Trent University Staff | October 21, 2014New research by Trent University Oshawa Anthropology professor Roger Lohmann and graduate student Shayne Dahl indicates that cultural learning shapes the kind of awareness and control people can experience while dreaming. “Scouring the ethnographic record on dreaming for hints of lucidity under Professor Lohmann’s guidance, I found something surprising: that lucid dreaming is widely thought to have serious consequences,” said Dahl, who completed his M.A. thesis, “Knowing Means Connecting with the Source of Life: Knowledge and Ethics among Blackfoot Traditionalists” at Trent in 2012. (He is now a Ph.D. candidate at the University of Toronto.) “As one of my Blackfoot informants put it, ‘You could die in your dream.’” Lohmann and Dahl’s findings were published in the 2014 collection, Lucid Dreaming: New Perspectives on Consciousness in Sleep. Lucid dreaming – waking consciousness arising during a dream – has been a hot topic of scientific research in recent years. According to Lohmann and Dahl, the common assumption that dreams are products of isolated imaginations has distorted our understanding of lucidity’s variation in form, function, and real-world outcomes. Pop culture portrayals in films such as Avatar and Inception present fantasies where lucid dreaming enables marvelous real-world powers. Many traditional and religious cultural worldviews take the relationship between waking and dream worlds as reality rather than fantasy. Lohmann’s fieldwork in Papua New Guinea among the Asabano people explored how they used dreaming as evidence for and contact with supernatural beings. “Asabano converts often told me that seeing dreams of Jesus or Heaven convinced them that what the missionary told them was true,” said Lohmann. “It struck me that they had to believe their dreams were more than figments of their own imaginations to reach that conclusion, and that I, for example, would not be convinced by the same experience because of my different cultural background.” Similarly, Dahl’s fieldwork in Alberta included encounters with Aboriginal medicine men who practiced lucid dreaming. “Shayne’s field experiences and his search of ethnographic literature brought home to us that lucid dreaming has profound potential for people who think it’s more than just a fantasy. We found that descriptions of lucid dreams are radically different in form, function, and outcome depending on the cultural assumptions of the dreamer,” said Lohmann. Their research revealed evidence that in some cultures, lucid dreaming is unknown, while in others it is a commonly taught skill. In some, lucidity is tacit rather than acknowledged, but people nevertheless believe that they actively undertake goals in their dreams. Lohmann and Dahl found that this implicitly lucid “volitional dreaming” commonly appears in ethnographic accounts of dreaming. In cultures where “generative” theory holds sway, dreaming of something is understood to cause it to happen in the waking world. This leads people to experience lucid dreams as opportunities to create or do magic. By contrast, people who believe dreams are what one sees during “soul travel” use lucid dreams as an opportunity to spiritually visit real places. “Even when we consciously disbelieve our dreams,” Dahl said, “They still affect us at a deeper, emotional level that we can’t easily control with reason.” “All of this shows that cultural dream theories are multiple, that people invoke them in complex ways, and that they are at the very core of what lucid dreaming is and what it makes possible,” said Lohmann. This story was originally published by Trent University on, July 15, 2014. Is has been edited for style, brevity and clarity and appears here with permission.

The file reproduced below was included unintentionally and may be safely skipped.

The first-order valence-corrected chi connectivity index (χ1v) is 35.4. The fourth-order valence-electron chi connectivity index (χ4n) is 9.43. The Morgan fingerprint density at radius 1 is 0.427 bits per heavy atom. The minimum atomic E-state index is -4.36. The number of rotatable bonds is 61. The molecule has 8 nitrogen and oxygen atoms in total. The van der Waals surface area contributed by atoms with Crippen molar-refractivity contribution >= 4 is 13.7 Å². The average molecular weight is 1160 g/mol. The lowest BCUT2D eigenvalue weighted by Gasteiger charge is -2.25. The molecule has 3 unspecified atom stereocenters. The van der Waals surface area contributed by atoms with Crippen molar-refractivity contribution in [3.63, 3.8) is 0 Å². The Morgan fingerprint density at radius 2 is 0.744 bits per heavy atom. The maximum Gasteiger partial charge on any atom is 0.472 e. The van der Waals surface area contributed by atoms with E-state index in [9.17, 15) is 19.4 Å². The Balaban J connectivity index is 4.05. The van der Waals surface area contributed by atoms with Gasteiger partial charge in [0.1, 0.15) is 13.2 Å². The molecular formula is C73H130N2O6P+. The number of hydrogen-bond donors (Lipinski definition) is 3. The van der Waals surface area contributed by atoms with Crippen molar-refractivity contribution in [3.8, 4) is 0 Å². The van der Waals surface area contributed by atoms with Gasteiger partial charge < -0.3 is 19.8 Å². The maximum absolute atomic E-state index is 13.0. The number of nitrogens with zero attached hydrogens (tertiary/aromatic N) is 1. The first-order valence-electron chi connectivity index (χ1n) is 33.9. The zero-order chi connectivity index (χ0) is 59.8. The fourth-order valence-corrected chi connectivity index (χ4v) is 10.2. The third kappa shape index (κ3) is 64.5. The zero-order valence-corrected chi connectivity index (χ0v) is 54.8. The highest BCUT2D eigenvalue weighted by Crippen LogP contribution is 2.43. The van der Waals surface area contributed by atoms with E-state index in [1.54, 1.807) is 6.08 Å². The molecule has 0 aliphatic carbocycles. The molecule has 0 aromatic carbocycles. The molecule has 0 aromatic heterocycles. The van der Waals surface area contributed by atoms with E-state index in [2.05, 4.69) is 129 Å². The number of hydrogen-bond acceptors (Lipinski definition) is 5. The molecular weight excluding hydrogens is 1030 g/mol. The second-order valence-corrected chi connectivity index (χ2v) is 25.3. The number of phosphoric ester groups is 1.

In money we trust
U of T Staff (With introduction by Patchen Barss) | October 20, 2014A few years ago, late, late at night, I was tooling around the streets of Ottawa in the back seat of a Jeep being driven by former Bank of Canada Governor David Dodge. American economist and Nobel Laureate George Akerlof was riding shotgun. read more »